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Lactate, glucose and the neonatal brain: it’s time to challenge the paradigm
  1. Martin Ward Platt
  1. Correspondence to Dr Martin Ward Platt, Neonatal Service (Ward 35), Royal Victoria Infirmary, Queen Victoria Road, Newcastle upon Tyne NE1 4LP, UK; m.p.ward-platt{at}ncl.ac.uk

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The association in clinicians’ minds between lactate and hypoxia, and lactate and acidosis, has cast this small, innocent three-carbon molecule in the role of bad boy: a demonised hoody rather than a helpful little fuel. That this ‘bad boy’ role is a misconception has been known for many years, but known more by the cognoscenti of intermediary metabolism rather than working clinicians. The companion paper by Harris et al1 will help to redress the balance: it provides useful additional information about the role of lactate when babies become hypoglycaemic, and these new data reinforce its importance as a metabolic fuel. In case you missed it, this was also emphasised in a recent article in our Education and Practice edition.2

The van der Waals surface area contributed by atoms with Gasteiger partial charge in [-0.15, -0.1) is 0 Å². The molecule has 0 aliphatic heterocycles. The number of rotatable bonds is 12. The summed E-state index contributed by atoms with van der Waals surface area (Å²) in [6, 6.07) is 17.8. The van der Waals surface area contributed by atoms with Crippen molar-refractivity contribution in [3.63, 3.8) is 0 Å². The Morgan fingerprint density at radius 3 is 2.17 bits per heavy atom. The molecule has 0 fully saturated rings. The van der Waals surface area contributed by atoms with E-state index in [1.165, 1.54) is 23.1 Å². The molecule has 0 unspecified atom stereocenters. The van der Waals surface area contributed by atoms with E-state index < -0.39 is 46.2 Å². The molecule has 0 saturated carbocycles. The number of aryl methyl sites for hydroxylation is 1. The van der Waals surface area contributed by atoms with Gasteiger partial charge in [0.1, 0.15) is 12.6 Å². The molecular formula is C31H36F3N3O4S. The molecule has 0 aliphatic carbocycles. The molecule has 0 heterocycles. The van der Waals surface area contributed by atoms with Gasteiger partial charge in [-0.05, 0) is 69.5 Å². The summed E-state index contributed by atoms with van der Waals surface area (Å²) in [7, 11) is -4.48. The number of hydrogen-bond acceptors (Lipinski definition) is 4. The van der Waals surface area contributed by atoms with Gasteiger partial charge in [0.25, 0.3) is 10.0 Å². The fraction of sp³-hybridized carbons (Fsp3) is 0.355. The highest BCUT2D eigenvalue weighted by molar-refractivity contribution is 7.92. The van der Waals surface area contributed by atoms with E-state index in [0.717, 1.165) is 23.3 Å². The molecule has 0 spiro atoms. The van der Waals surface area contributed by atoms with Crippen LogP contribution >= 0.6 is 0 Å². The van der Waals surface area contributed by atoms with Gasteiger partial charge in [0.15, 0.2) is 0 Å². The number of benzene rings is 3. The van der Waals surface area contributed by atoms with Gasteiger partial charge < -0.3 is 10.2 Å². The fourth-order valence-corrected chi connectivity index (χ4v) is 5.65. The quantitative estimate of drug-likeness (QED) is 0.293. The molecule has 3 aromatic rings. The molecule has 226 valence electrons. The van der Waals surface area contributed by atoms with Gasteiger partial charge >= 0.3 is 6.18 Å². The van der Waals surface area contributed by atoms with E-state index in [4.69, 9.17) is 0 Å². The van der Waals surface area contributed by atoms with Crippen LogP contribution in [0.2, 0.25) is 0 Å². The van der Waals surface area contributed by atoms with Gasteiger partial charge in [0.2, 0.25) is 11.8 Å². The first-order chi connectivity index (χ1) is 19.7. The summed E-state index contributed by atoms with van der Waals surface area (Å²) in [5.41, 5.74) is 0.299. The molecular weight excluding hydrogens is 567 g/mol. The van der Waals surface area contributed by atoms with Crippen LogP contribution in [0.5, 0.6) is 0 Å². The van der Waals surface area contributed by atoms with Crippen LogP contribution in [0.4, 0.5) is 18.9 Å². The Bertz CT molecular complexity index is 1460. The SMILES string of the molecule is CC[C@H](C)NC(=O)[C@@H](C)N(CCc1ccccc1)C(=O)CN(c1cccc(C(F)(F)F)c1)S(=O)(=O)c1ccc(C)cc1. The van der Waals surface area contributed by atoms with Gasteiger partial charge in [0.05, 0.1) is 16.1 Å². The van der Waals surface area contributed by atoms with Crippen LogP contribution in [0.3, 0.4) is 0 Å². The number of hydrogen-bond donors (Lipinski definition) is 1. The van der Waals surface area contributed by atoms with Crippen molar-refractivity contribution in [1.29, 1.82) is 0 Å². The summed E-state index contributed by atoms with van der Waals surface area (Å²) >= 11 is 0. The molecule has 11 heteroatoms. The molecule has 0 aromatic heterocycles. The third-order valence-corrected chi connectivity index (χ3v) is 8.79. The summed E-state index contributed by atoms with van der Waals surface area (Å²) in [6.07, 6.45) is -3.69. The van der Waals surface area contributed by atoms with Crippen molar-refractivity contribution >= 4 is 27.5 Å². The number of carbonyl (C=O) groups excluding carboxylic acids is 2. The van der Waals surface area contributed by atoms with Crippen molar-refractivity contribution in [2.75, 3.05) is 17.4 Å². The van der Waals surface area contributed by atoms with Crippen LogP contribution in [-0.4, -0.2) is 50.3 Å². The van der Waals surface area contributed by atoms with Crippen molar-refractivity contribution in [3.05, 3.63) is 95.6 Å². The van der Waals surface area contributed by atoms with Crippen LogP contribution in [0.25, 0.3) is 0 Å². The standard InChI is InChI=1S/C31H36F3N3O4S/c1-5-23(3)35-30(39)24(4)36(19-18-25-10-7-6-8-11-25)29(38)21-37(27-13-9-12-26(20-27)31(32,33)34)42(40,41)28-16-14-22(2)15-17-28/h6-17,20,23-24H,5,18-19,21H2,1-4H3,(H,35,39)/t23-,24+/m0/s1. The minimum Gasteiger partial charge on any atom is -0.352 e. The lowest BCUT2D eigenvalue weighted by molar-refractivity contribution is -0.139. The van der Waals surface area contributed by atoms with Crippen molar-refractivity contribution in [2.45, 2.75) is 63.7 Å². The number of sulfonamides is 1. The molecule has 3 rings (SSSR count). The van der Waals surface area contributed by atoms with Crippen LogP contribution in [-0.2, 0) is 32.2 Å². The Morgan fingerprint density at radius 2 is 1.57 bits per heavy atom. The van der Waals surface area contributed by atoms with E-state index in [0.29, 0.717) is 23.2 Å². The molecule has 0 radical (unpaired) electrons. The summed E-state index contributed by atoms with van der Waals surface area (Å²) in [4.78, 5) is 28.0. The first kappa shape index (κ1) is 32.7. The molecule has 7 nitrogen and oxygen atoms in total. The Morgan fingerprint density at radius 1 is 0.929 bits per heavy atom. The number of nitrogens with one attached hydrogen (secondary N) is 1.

In considering the mechanisms of glucose homoeostasis in the neonate, it is important to distinguish the mechanisms by which healthy babies remain healthy, and the way that babies cope when normal adaptive mechanisms fail, and threaten to make them unhealthy. Most knowledge of the biochemical physiology of fuel metabolism in the newborn has been obtained using fuel turnover studies in healthy babies in, or close to, metabolic steady state, but the reality for babies becoming hypoglycaemic is that their state is anything but steady, and the mechanisms they …

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